The Opium War And The Unequal Treaty System History Essay
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Published: Mon, 5 Dec 2016
The Westerners had been trading with China for some time. But, there was a great trade imbalance. The Chinese had many goods that the Westerners desired, yet the Westerners had very little to offer the Chinese in return. Then, the Westerners realized China’s craving for opium on the black market. Opium had become a problem in China. The outlawed drug had claimed countless victims to addiction, and many of the addicts were high end officials. This, in turn, created a plethora of social problems.
Despite this, the British began to import the drug from India. Since the drug was illegal, aboveboard purchase was impossible. Opium importation became opium smuggling, and vast amounts of the drug were smuggled in. For the first time, China was importing more than it was exporting. Yet, because the government was unable to tax the opium imports, the Chinese economy was destabilized. Eventually, the Daoguang emperor adopted radical prohibitory laws. An official, Lin Zexu, was commissioned to enforce the new laws. In 1839, When the British came to bring the opium, 21,000 chests were confiscated from the ships. The British saw this as a cause for war.
The Chinese were not prepared for war; their military had neither the technology nor the training. Because of this, the Chinese were humiliatingly defeated by 1842, and the image of their imperial power was blemished. The Treaty of Nanjing was signed after the Chinese’s surrender. The Treaty of Nanking relinquished Hong Kong to Great Britain, ended the licensed monopoly system of trade, and opened up five ports. The treaty was called “unequal” because China did all the giving, and received little in return.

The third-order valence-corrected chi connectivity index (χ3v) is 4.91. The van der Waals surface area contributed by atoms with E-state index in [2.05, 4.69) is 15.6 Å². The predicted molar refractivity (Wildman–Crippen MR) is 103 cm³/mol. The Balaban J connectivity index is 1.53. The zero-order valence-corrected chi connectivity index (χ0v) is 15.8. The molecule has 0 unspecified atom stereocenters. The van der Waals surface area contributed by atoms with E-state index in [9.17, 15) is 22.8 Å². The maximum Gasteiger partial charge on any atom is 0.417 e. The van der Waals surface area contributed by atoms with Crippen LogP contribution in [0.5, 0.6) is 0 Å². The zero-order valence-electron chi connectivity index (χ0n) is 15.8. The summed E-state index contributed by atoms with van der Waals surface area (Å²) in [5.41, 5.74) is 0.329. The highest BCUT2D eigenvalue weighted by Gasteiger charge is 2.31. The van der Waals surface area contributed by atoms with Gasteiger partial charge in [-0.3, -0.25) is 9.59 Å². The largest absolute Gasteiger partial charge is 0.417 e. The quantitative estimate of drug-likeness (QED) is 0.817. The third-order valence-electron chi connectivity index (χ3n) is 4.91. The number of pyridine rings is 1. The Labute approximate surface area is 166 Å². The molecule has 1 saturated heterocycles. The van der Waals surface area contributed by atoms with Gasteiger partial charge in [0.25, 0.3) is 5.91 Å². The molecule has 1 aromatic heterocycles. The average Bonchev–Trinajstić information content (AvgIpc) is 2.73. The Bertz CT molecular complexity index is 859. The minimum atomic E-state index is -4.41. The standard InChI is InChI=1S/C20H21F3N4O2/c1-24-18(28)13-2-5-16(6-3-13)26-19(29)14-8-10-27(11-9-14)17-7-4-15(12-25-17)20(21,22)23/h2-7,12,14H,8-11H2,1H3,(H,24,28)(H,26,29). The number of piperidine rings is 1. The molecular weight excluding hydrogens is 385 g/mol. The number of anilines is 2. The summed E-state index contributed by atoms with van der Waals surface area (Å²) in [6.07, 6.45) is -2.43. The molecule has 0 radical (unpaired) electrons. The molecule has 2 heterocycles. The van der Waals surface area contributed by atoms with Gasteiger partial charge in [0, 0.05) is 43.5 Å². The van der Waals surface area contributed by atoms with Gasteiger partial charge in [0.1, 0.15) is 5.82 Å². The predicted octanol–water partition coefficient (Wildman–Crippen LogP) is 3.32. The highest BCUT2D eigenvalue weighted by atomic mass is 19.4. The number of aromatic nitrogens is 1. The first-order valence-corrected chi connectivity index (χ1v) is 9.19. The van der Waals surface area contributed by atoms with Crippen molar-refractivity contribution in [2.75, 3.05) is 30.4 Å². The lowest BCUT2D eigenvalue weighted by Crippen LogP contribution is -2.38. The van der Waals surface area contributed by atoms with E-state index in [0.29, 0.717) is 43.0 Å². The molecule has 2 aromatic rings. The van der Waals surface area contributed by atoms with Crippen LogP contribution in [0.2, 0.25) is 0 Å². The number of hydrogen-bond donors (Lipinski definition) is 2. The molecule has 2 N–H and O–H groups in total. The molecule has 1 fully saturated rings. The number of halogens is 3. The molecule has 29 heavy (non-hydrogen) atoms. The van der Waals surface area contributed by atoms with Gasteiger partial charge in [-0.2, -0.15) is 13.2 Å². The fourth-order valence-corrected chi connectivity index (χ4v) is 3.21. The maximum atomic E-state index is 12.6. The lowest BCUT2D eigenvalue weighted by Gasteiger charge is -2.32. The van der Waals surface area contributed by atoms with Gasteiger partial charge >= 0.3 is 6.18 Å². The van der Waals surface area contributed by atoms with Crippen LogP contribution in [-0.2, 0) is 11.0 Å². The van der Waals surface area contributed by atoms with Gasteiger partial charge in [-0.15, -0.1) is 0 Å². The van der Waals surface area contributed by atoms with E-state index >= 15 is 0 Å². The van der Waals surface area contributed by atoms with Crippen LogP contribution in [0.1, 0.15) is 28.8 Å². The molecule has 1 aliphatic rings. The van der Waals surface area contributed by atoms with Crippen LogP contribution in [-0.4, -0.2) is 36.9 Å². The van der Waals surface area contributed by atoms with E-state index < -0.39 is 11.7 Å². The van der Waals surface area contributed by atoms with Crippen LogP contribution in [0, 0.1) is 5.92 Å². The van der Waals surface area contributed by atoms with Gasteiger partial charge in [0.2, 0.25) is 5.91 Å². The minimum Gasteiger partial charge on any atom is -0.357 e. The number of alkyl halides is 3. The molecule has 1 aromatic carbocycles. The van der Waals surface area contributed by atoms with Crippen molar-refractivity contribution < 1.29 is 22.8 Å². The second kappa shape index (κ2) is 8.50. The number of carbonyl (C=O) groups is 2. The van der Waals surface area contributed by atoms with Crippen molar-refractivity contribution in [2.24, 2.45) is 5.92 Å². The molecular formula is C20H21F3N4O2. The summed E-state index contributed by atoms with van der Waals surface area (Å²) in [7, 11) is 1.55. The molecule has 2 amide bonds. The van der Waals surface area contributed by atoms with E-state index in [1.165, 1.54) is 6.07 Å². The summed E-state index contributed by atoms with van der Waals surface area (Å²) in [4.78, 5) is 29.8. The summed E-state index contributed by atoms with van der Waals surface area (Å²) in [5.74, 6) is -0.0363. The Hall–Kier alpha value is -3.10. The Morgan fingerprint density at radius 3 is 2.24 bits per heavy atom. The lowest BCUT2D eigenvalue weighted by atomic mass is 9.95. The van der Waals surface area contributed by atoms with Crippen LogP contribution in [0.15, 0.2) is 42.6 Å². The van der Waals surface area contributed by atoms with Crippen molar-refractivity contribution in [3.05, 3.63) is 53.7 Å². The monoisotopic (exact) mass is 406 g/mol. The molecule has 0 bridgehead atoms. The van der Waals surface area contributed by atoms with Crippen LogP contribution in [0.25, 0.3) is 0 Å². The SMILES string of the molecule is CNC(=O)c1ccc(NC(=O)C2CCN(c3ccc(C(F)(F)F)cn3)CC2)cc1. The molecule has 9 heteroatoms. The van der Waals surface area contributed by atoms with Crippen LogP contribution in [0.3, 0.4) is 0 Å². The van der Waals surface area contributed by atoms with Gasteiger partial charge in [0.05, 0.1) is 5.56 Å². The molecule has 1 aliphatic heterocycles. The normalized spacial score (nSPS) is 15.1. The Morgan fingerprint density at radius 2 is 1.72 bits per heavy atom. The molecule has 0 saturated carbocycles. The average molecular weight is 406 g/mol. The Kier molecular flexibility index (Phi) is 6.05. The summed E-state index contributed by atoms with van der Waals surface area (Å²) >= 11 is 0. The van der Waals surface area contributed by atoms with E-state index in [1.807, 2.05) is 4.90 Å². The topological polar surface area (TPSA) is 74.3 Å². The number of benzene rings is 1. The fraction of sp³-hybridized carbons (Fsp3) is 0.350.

Social unrest continued to grow after the Opium Wars. By 1851, the deadliest of the four major rebellions erupted. This was the Taiping Rebellion, led by Heterodox Christian Hong Xiuquan. Hong believed that he was the brother of Jesus, and formed a religious sect named the God Worshippers. The God Worshippers ideology was starkly different than the traditional Chinese way. The main aim was to stamp out demon worship. Since they viewed the Manchus as being the main propagators of demon worship, they desired to stamp out the Manchus. Thus, the message became politicized.
In July 1850, the God Worshippers massed and created an immense military camp and began to form an army. This is when the Qing government realized the threat was serious. The God Worshippers began to march, and seized many small cities on their quest. When the God Worshippers captured Nanjing, they went no further. Here, in 1864 after countless lives were lost, they were defeated by the Qing government. The “â€¦most important reason for the failure of the Taiping Revolution was military defeat at the hand of Chinese civil servants who were deeply committed to traditional Chinese culture and who saw the Taiping as spearheading an attack on their way of life.” (Schoppa 77).